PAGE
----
“Microtransit seemed to be the next best option. It’s flexible and comprehensive. We hope it will be a good fit.”
Since Microtransit is something new for the county, it is currently set to last six months in Snellville. At the end of that time, Gwinnett officials will put it on hiatus while they evaluate how it worked and whether it should be continued in Snellville.
Electric scooters are becoming a nuisance, according to the Savannah Morning News.
Last month, the city of Charleston banned the scooters after the upstart company Bird began dropping off the vehicles with no advance announcement. Officials in Athens are considering restrictions on the scooters that appeared there. The University of Georgia has even been impounding them, according to recent coverage in the Athens Banner-Herald.
Bird and its competitors are facing similar restrictions and legal hurdles in cities across the nation.
Largely because of concerns about safety, Savannah City Council is poised to approve an ordinance banning the scooters even before they arrive. According to a story by Savannah Morning News reporter Eric Curl, the ordinance “would prohibit the operation of personal transportation vehicles that are accessed by an on-demand portal, such as a smartphone, and made available to the public in unstaffed, self-service locations.”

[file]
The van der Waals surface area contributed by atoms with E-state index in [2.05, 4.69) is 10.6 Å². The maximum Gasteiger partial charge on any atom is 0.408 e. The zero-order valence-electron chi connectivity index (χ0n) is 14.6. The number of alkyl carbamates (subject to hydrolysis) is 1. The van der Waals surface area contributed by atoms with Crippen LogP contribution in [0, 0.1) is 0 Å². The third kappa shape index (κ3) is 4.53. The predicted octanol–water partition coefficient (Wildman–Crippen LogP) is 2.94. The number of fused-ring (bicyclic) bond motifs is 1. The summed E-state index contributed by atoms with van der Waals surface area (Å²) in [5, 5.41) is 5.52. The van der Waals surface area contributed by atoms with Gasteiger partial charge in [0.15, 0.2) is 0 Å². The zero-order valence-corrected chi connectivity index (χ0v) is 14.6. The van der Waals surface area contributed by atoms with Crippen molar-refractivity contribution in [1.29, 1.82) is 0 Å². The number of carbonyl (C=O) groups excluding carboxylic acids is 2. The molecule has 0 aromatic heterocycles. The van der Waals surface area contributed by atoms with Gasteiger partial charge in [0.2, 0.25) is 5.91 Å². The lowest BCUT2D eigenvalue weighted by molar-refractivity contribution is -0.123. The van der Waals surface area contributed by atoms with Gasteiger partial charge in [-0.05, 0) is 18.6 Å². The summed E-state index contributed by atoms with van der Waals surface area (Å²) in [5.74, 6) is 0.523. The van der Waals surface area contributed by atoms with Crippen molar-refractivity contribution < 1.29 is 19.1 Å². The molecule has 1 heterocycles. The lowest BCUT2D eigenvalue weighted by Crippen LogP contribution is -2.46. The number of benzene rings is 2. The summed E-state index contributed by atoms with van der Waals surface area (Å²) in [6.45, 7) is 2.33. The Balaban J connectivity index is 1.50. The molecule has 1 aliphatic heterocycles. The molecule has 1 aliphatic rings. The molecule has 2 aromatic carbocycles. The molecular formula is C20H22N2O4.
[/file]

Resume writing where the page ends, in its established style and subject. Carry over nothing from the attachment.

Flowery Branch may be moving toward legalizing golf carts on the street, according to the Gainesville Times.
A recent Flowery Branch survey said 76 percent of respondents believe personal transportation vehicles — or golf carts, mainly — should be legalized in the South Hall city.
The survey, which ran July 10-Aug. 24, was one part of a city process toward an ordinance governing golf carts in the city.
Also, the city would have a map that “identifies legal streets for PTV operations on internal neighborhood streets and streets signed 25 mph or less.”
Sterling on the Lake, a subdivision off Spout Springs Road that is being developed with up to 2,000 homes, is considered one of “the top locations identified for PTV use.”
Otherwise, they’re suggested on “other neighborhood streets, any streets signed 25 mph or less, downtown streets and city parks.”